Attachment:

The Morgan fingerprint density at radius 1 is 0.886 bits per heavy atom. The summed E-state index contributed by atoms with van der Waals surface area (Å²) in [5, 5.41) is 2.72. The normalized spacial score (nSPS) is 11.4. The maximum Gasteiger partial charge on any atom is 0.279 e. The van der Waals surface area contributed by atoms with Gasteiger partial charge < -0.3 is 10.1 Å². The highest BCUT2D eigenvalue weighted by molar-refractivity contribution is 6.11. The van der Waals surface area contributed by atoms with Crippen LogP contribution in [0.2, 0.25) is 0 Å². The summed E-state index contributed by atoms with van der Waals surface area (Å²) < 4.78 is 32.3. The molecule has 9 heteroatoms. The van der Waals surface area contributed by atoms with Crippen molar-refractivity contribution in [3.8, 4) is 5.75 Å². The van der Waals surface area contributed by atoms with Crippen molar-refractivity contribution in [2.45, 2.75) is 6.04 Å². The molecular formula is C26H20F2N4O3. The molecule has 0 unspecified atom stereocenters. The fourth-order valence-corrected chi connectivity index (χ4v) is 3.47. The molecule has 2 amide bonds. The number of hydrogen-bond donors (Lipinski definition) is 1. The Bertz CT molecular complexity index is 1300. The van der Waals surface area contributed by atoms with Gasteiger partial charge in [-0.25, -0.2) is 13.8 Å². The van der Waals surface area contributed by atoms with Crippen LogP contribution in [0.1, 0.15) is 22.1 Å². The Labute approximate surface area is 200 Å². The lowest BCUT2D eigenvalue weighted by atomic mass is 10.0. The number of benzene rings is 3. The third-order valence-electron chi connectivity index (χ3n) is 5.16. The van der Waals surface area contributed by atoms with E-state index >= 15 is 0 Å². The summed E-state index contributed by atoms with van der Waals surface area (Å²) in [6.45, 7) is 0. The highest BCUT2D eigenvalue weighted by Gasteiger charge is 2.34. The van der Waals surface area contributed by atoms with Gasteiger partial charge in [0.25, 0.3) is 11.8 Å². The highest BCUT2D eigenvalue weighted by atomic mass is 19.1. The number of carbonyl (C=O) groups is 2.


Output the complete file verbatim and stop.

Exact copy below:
The Morgan fingerprint density at radius 1 is 0.886 bits per heavy atom. The summed E-state index contributed by atoms with van der Waals surface area (Å²) in [5, 5.41) is 2.72. The normalized spacial score (nSPS) is 11.4. The maximum Gasteiger partial charge on any atom is 0.279 e. The van der Waals surface area contributed by atoms with Gasteiger partial charge < -0.3 is 10.1 Å². The highest BCUT2D eigenvalue weighted by molar-refractivity contribution is 6.11. The van der Waals surface area contributed by atoms with Crippen LogP contribution in [0.2, 0.25) is 0 Å². The summed E-state index contributed by atoms with van der Waals surface area (Å²) < 4.78 is 32.3. The molecule has 9 heteroatoms. The van der Waals surface area contributed by atoms with Crippen molar-refractivity contribution in [3.8, 4) is 5.75 Å². The van der Waals surface area contributed by atoms with Crippen molar-refractivity contribution in [2.45, 2.75) is 6.04 Å². The molecular formula is C26H20F2N4O3. The molecule has 0 unspecified atom stereocenters. The fourth-order valence-corrected chi connectivity index (χ4v) is 3.47. The molecule has 2 amide bonds. The number of hydrogen-bond donors (Lipinski definition) is 1. The Bertz CT molecular complexity index is 1300. The van der Waals surface area contributed by atoms with Gasteiger partial charge in [-0.25, -0.2) is 13.8 Å². The van der Waals surface area contributed by atoms with Crippen LogP contribution in [0.1, 0.15) is 22.1 Å². The Labute approximate surface area is 200 Å². The lowest BCUT2D eigenvalue weighted by atomic mass is 10.0. The number of benzene rings is 3. The third-order valence-electron chi connectivity index (χ3n) is 5.16. The van der Waals surface area contributed by atoms with E-state index >= 15 is 0 Å². The summed E-state index contributed by atoms with van der Waals surface area (Å²) in [6.45, 7) is 0. The highest BCUT2D eigenvalue weighted by Gasteiger charge is 2.34. The van der Waals surface area contributed by atoms with Gasteiger partial charge in [0.25, 0.3) is 11.8 Å². The highest BCUT2D eigenvalue weighted by atomic mass is 19.1. The number of carbonyl (C=O) groups is 2.